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Thread: Diving of submarine

  1. #1
    May 2008
    Melbourne Australia

    Diving of submarine

    I have a problem which I am confident that I can solve by dynamic methods but I want to solve it by using conservation of energy to check that my answer is correct. I tried posting on the physics site but got no response.

    Consider a submarine near to the surface. It has an internal pressure of 0 Gauge and an internal buoyancy control tank also at 0 Gauge. The submarine is stationary so its average density is equal to the density of water.

    The submarine subsequently dives (very slowly), as it dives the hull is compressed thus reducing in length and diameter. Water is pumped out of the buoyancy tank to maintain the average density equal to that of water (must be done during decent to avoid buildup of kinetic energy).

    1. Reduction of hull diameter at any depth
    2. Reduction of hull length at any depth
    3. Volume of water pumped out at each depth (and hence energy required to do this)
    4. Energy stored in the steel hull due to the deformation of the steel (three components, radial, axial and circumferential)
    5. Checked that energy required to pump out the water matched energy stored in the steel hull.

    I think that I should be able to examine the starting state and the end state without taking any notice of how, or at what depth the buoyancy water was pumped out. I should be able to show that the total energy at the beginning of the study is equal to that at the start.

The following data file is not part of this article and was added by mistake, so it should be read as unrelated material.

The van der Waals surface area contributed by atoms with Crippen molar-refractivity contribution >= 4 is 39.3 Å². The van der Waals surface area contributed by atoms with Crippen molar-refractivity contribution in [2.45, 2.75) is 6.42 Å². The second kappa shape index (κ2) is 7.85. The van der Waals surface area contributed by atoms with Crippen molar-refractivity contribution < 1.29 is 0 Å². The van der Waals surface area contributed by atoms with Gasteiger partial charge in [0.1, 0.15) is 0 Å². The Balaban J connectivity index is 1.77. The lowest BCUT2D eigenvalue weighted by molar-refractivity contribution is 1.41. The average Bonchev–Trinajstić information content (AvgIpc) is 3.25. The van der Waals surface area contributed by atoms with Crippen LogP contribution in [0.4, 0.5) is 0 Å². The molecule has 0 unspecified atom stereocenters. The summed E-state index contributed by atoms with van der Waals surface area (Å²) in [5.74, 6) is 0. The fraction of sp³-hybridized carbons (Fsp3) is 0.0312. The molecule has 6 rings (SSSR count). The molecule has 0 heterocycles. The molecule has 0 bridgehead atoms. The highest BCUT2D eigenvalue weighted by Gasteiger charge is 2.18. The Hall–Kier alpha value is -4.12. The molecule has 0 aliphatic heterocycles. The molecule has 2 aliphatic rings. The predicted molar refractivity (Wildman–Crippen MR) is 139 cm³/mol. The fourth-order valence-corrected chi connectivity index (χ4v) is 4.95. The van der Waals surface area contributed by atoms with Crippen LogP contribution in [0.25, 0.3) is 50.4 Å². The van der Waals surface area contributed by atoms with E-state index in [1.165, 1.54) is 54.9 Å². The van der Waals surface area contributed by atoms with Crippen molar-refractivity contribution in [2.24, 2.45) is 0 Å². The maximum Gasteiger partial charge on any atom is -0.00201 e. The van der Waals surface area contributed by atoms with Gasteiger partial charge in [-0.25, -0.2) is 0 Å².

However, if I do this then the energy stored in the steel appears to come from no where.

    There is a submarine sized item near to the surface with gpe=mgh
    There is a equivalent submarine sized volume of water near the bottom with no energy gpe=0

    There is a submarine sized volume of water near the surface with gpe=mgh
    There is a submarine sized item near to the bottom with gpe=0
    There is a volume of water matching the change in submarine volume near the bottom with gpe=0
    There is a strained metallic tube with pressure energy.
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  2. #2
    Jan 2009

    Some Considerations

    1. I would go from steady state to steady state as you suggested.

    2. The potential energy change that occurs on the difference in elevation of the submarine may be used to account for the energy transfer to the hull

    3. Minor point - the neutral buoyancy condition is when the weight of the volume of water displaced by the submarine is equal to the weight of the submarine. As the submarine shrinks in size it will displace less volume and you will need to compensate more by shedding the weight of the trim tanks by pumping more to the ocean
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